Playing a new role

. December 20, 2012.
Carla-and-William-watch-carefully

 

It’s understood that actors play a wide variety of roles. In the past thirteen years Carla Milarch has acted in more than fifteen plays at Ann Arbor’s Performance Network, but she has also worn many other hats there. She’s directed plays, has served as sound designer, dramaturg, development director, executive director, and is currently the Network’s associate artistic director. And, four years ago she took on a brand new (and perhaps her most challenging) role to date. She became a mother.

After her son William was born four years ago, Milarch tried to continue juggling the multiple tasks of her life and found there was not enough time for them all. So she stopped acting. “I was executive director then, running the theater — that’s a 24 hour job. And I had this Mommy job that is a 24 hour job, and I had a job that I missed terribly, which is acting,” Milarch says. “I finally had to figure out what I wanted. I decided that I wanted to bring acting back into my life — I didn’t feel that I could go much longer without it — and that I wanted to give more time to my family.” 

With support from the people at the Network, and from her husband, actor Phil Powers, she made some changes. “I would never be able to do what I’ve done without him at home. He’s been primary caregiver. We’ve never had William in daycare. A lot of how we are able to do everything we do as a family is because Phil is there with William at home.”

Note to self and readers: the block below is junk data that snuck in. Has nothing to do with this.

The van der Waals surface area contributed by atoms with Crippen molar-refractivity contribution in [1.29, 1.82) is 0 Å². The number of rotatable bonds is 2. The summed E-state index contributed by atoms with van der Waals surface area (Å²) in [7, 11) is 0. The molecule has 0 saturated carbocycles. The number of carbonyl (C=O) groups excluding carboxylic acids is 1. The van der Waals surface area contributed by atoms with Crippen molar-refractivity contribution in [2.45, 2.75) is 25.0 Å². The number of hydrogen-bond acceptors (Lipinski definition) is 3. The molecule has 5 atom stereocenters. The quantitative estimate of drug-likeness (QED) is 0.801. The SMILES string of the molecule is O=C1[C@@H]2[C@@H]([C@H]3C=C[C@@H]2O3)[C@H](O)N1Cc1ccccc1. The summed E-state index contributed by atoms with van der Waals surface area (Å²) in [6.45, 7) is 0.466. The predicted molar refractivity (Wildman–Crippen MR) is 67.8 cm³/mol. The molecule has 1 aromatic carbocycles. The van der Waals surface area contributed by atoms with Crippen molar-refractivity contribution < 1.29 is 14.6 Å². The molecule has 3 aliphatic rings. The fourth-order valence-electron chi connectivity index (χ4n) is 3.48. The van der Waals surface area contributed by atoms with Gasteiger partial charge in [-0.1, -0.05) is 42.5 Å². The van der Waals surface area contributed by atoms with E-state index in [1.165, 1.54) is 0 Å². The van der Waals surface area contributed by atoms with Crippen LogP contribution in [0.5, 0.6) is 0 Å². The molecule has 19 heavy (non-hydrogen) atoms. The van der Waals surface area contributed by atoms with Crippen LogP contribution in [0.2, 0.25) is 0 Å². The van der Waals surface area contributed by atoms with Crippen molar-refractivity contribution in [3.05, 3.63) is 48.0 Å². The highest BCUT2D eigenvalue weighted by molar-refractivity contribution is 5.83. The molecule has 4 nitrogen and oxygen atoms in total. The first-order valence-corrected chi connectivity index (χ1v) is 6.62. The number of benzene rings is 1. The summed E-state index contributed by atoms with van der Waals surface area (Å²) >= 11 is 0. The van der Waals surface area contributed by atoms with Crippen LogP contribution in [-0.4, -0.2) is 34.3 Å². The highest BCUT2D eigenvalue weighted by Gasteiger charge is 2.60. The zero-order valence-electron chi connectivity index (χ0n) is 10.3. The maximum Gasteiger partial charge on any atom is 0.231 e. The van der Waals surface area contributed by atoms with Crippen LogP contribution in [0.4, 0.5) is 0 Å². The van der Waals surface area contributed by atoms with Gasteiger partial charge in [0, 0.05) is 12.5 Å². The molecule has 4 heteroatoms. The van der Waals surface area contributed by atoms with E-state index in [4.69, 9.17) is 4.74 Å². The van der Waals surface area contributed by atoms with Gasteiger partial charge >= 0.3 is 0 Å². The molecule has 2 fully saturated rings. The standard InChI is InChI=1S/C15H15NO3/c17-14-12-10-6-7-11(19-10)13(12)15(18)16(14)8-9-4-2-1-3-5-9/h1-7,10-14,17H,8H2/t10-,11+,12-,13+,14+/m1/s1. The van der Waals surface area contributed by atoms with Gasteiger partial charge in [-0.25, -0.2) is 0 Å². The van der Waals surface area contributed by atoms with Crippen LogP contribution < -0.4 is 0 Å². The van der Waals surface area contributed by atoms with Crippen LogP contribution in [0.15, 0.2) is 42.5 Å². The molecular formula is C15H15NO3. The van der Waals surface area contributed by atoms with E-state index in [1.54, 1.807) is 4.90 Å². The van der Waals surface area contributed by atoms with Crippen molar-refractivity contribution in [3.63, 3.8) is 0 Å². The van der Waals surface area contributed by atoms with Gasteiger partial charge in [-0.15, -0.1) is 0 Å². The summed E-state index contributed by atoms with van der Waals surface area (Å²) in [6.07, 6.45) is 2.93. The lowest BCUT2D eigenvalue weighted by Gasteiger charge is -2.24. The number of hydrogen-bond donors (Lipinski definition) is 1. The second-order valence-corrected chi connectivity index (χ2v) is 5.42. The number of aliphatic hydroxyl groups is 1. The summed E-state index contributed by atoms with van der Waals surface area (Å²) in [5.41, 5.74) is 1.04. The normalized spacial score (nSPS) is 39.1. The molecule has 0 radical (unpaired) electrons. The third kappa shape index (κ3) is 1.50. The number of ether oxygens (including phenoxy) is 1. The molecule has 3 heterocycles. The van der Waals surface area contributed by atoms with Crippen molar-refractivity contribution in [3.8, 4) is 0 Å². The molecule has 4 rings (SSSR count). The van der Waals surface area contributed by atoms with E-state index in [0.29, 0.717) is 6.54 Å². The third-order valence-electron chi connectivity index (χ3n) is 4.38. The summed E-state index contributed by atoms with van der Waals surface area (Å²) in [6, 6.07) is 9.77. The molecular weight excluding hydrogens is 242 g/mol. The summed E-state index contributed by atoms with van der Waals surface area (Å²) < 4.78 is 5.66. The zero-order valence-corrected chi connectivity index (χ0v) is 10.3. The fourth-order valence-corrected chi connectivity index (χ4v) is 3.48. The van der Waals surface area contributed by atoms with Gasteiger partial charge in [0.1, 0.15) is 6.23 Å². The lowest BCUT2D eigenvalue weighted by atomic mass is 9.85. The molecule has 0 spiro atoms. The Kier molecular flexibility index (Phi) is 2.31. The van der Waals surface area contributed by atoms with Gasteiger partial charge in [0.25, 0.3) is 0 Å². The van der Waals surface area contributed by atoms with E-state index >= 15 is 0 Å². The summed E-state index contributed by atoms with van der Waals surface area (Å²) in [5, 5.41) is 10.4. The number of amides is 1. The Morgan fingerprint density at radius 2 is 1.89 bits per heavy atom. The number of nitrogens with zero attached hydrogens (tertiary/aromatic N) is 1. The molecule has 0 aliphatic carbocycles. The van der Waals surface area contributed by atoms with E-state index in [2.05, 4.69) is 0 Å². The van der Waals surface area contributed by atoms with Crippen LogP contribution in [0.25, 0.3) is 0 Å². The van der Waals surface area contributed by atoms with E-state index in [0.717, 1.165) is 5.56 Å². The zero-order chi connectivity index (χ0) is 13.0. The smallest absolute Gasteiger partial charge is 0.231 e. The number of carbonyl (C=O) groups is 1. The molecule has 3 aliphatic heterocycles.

This fall Milarch resumed acting, playing Amanda in a five-week run of Tennessee Williams’ The Glass Menagerie. And recently, she even added playwright to her list of accomplishments when she wrote Wolverine Will, a musical about Michigan history. It’s one of four plays for children that the Network will present as part of its 2012-2013 season Saturday Series for Kids, and will feature her husband Phil in the title role when it’s performed on February 23. Milarch loves introducing children to theater. “Their bodies relax. They go into a state that I believe has been around ever since storytellers began telling stories,” Milarch says. “It’s a vital state of relaxed engagement and it’s one that we need more and more in this sensory-overloaded world.” 

It’s not just Milarch’s schedule and priorities that have changed; she’s noticed a big difference in her acting, too. “Loving a child is such a full and complete and unconditional kind of love that I think it opens up a new part of you,” she says. “As an artist, anytime you open up a new part of yourself, that’s a part that you can bring to your work. I have this very solid line between when I was not a mother and acting, and when I am a mother and acting. I’m so much more emotional and things are flowing out of me that I would have to really work to find before.”

The Saturday Series for Kids next performance, of Jamie and Jordan, will be Wednesday, January 26 at 1pm. $7 children, $10 adults. Appropriate for children up to grade 5. For a complete schedule of children’s and adult theater at Performance Network, and to reserve tickets, please visit PerformanceNetwork.org.